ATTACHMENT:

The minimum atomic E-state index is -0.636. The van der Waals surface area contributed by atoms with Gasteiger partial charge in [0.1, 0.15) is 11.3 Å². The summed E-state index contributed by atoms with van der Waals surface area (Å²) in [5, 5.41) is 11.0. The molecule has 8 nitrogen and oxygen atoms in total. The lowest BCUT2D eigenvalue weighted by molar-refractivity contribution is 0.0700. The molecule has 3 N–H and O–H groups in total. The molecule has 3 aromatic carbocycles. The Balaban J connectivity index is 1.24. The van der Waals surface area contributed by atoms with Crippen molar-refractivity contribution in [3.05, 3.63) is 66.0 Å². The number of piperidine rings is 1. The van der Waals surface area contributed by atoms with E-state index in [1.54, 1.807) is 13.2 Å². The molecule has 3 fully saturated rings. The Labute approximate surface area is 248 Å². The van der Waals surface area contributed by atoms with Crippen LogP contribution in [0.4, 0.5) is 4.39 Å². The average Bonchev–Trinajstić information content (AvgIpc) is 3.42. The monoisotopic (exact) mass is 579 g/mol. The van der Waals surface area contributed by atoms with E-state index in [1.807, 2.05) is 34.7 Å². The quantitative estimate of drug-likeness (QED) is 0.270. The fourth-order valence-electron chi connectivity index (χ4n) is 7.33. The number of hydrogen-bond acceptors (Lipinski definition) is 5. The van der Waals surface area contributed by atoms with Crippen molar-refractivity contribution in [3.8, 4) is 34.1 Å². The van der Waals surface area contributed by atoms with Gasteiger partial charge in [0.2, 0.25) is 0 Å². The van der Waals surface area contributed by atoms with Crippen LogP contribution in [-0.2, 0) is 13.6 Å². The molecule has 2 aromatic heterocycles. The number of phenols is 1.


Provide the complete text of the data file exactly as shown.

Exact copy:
The minimum atomic E-state index is -0.636. The van der Waals surface area contributed by atoms with Gasteiger partial charge in [0.1, 0.15) is 11.3 Å². The summed E-state index contributed by atoms with van der Waals surface area (Å²) in [5, 5.41) is 11.0. The molecule has 8 nitrogen and oxygen atoms in total. The lowest BCUT2D eigenvalue weighted by molar-refractivity contribution is 0.0700. The molecule has 3 N–H and O–H groups in total. The molecule has 3 aromatic carbocycles. The Balaban J connectivity index is 1.24. The van der Waals surface area contributed by atoms with Crippen molar-refractivity contribution in [3.05, 3.63) is 66.0 Å². The number of piperidine rings is 1. The van der Waals surface area contributed by atoms with E-state index in [1.54, 1.807) is 13.2 Å². The molecule has 3 fully saturated rings. The Labute approximate surface area is 248 Å². The van der Waals surface area contributed by atoms with Crippen LogP contribution in [0.4, 0.5) is 4.39 Å². The average Bonchev–Trinajstić information content (AvgIpc) is 3.42. The monoisotopic (exact) mass is 579 g/mol. The van der Waals surface area contributed by atoms with E-state index in [1.807, 2.05) is 34.7 Å². The quantitative estimate of drug-likeness (QED) is 0.270. The fourth-order valence-electron chi connectivity index (χ4n) is 7.33. The number of hydrogen-bond acceptors (Lipinski definition) is 5. The van der Waals surface area contributed by atoms with Crippen molar-refractivity contribution in [3.8, 4) is 34.1 Å². The van der Waals surface area contributed by atoms with Gasteiger partial charge in [0.2, 0.25) is 0 Å². The van der Waals surface area contributed by atoms with Crippen LogP contribution in [-0.2, 0) is 13.6 Å². The molecule has 2 aromatic heterocycles. The number of phenols is 1.